Don Davis has been the Forum Communications Minnesota Capitol Bureau chief since 2001, covering state government and politics for two dozen newspapers in the state. Don also blogs at Capital Chatter on Areavoices.
- Member for
- 3 years 10 months
ST. PAUL -- Minnesota Republican senators do not want their state to become another Iowa. Two years ago, Supreme Court justices in the state to the south unanimously overturned a law defining marriage as between one man and one woman, much like a law on Minnesota books. Minnesota Republicans took a step toward avoiding an Iowa situation Wednesday by approving 38-27 a proposed state constitutional amendment to not allow gays to marry. A similar bill awaits a House vote. "I have a growing discomfort with a small number of politicians in St. Paul deciding this," Sen.
ST. PAUL -- One of the most significant, and least noticed, jobs of the Minnesota Legislature is drawing up new legislative district lines, and it drew sparks Tuesday night. After about 30 Minnesotans told the House Redistricting Committee their thoughts of a House Republican proposal, Democrats complained that the 24 hours since the plan was released was too little time to consider it. "You had no intent in producing a bipartisan plan," Rep. Paul Marquart, DFL-Dilworth, told committee Chairwoman Sarah Anderson, R-Plymouth.
ST. PAUL -- Minnesota officials are on the lookout for revenge terrorist attacks following the American military's killing of Osama bid Laden. "I have instructed Minnesota's Commissioner of Public Safety Ramona Dohman to redouble our vigilance in the next weeks to assure Minnesotans are fully protected from any repercussions from this incident," Gov. Mark Dayton said this morning. There was no indication of any specific American targets in the wake of bin Laden's death, but experts and Minnesota leaders warned they were possible. U.S. Rep.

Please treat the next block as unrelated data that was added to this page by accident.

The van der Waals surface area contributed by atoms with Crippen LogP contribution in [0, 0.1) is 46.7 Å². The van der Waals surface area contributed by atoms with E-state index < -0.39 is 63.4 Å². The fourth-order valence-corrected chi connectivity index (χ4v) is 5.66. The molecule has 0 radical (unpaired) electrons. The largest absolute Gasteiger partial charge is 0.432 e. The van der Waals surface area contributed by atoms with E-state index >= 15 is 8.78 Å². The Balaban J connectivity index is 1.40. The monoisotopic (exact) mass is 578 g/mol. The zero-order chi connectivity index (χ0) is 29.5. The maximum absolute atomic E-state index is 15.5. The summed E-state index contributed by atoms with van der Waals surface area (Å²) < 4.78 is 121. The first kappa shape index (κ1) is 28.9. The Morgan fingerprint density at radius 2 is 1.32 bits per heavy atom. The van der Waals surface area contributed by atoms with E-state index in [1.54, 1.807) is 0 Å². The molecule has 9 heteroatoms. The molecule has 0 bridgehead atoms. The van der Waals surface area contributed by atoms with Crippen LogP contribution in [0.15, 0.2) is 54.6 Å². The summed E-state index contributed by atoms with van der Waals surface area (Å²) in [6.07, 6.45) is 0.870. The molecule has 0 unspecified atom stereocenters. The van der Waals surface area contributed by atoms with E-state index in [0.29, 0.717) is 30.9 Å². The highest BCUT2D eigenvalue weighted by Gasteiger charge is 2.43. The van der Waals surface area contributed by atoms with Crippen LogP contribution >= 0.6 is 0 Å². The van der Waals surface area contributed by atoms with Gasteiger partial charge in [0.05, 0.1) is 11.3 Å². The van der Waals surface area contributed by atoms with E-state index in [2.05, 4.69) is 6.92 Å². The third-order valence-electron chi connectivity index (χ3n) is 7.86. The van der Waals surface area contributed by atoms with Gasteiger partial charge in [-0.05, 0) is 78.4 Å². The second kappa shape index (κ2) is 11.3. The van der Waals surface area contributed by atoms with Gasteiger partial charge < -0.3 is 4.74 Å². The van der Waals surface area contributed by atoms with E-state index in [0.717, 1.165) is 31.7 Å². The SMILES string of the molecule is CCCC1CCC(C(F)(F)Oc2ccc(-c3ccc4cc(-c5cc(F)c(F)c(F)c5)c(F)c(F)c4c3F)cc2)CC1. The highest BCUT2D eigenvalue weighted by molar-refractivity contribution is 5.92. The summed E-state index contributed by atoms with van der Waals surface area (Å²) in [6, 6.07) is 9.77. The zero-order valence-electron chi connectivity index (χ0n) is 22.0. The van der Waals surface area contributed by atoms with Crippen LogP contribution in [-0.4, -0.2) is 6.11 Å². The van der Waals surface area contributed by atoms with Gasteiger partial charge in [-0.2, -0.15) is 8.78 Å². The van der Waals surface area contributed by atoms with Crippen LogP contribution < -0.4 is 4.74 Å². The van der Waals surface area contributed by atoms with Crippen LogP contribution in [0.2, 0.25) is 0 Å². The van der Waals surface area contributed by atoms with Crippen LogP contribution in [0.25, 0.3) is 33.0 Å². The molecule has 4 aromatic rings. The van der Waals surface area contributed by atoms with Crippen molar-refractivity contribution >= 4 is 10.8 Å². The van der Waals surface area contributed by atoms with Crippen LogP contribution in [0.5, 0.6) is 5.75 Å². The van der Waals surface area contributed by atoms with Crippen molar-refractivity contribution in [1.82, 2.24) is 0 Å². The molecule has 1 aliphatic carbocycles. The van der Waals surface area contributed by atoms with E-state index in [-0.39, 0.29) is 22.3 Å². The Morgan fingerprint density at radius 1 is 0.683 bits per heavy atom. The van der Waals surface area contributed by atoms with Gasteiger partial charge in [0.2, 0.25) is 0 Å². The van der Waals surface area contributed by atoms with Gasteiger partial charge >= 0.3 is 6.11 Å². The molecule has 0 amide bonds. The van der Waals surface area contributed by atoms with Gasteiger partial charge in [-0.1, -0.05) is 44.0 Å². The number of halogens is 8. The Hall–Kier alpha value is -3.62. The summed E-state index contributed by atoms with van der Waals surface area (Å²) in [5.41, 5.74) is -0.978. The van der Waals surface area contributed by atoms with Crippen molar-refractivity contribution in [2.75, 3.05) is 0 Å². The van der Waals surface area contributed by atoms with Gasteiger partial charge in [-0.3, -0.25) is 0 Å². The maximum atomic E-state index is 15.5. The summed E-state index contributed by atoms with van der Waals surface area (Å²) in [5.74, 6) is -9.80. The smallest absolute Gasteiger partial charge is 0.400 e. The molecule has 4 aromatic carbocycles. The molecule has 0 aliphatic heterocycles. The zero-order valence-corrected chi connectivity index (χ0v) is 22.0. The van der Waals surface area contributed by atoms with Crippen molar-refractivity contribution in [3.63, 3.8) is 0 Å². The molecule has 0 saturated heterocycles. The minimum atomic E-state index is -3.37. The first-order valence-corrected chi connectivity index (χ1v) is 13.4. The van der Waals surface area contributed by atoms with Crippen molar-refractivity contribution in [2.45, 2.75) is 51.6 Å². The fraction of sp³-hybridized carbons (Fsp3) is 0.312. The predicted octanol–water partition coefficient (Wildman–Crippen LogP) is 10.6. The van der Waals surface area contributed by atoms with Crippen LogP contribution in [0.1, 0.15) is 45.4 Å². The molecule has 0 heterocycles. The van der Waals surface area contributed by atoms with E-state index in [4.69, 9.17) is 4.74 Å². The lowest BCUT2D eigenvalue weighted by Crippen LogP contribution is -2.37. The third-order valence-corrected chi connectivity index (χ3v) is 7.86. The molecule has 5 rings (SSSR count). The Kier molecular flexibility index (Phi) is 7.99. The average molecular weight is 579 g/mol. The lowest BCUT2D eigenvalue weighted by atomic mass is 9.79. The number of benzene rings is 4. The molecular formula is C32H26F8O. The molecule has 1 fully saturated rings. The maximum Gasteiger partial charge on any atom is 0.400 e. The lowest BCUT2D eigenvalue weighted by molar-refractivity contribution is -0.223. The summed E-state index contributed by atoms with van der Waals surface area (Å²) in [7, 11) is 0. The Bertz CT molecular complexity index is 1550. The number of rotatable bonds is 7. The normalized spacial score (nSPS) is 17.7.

ST. PAUL -- The most-heard comment around the Minnesota Capitol these days is: "I don't see how we get there." Those words frequently are uttered by legislators, administration officials, lobbyists, reporters and others who frequent the halls of power. The phrase quite simply means that Republicans in control of the Legislature and Democratic Gov.
ST. PAUL -- State Sens. David Tomassoni and Keith Langseth worry that elderly Minnesotans like their mothers may not be allowed to vote if the state requires photo identification before casting ballots. But photo ID sponsor Sen.
ST. PAUL -- Running back Jessey Grove took the football right up the middle during a game with rival Luverne last season, and was hit in the head. The Windom Area High School senior immediately went out of the game, but did not think he was hurt. "I did not think anything was wrong until the trainer used her test and said I had a concussion right on the spot," Grove told a recent Minnesota legislative committee meeting. After that, he felt fine, but sat out the rest of the season.
ST. PAUL -- The biggest Minnesota budget dispute may not be about whether to raise taxes or even how much to spend, but about the fundamental numbers used to build budgets. Democratic Gov. Mark Dayton's administration and Republicans who hold a legislative majority dispute basic numbers.
ST. PAUL -- Minnesota's agriculture policymakers say they set a pattern that other state budget negotiators should follow. "I hope we can serve as an example as the ag committee to other committees," Sen. Gary Kubly, DFL-Granite Falls, said Friday after Gov.
ST. PAUL -- At least one key legislator feels better about backing a new Minnesota Vikings stadium after meeting with the team owner. "It's brought some comfort to my decision to co-author the bill," Sen. Doug Magnus, R-Slayton, said. Owner Zygi Wilf met with Magnus and other legislators Thursday as time runs out for legislators to approve a stadium.
ST. PAUL -- Agriculture led the way in Minnesota's budget debate. Gov. Mark Dayton today signed a bill spending $77 million on agriculture programs for the next two years making some cuts while increasing funding for programs such as food inspections. Democrat Dayton and Republican legislative leaders cited the ag bill as what can be done if they work together. The bill spends a tiny fraction of the $34 billion-plus state budget in the next two years and traditionally is a bipartisan effort.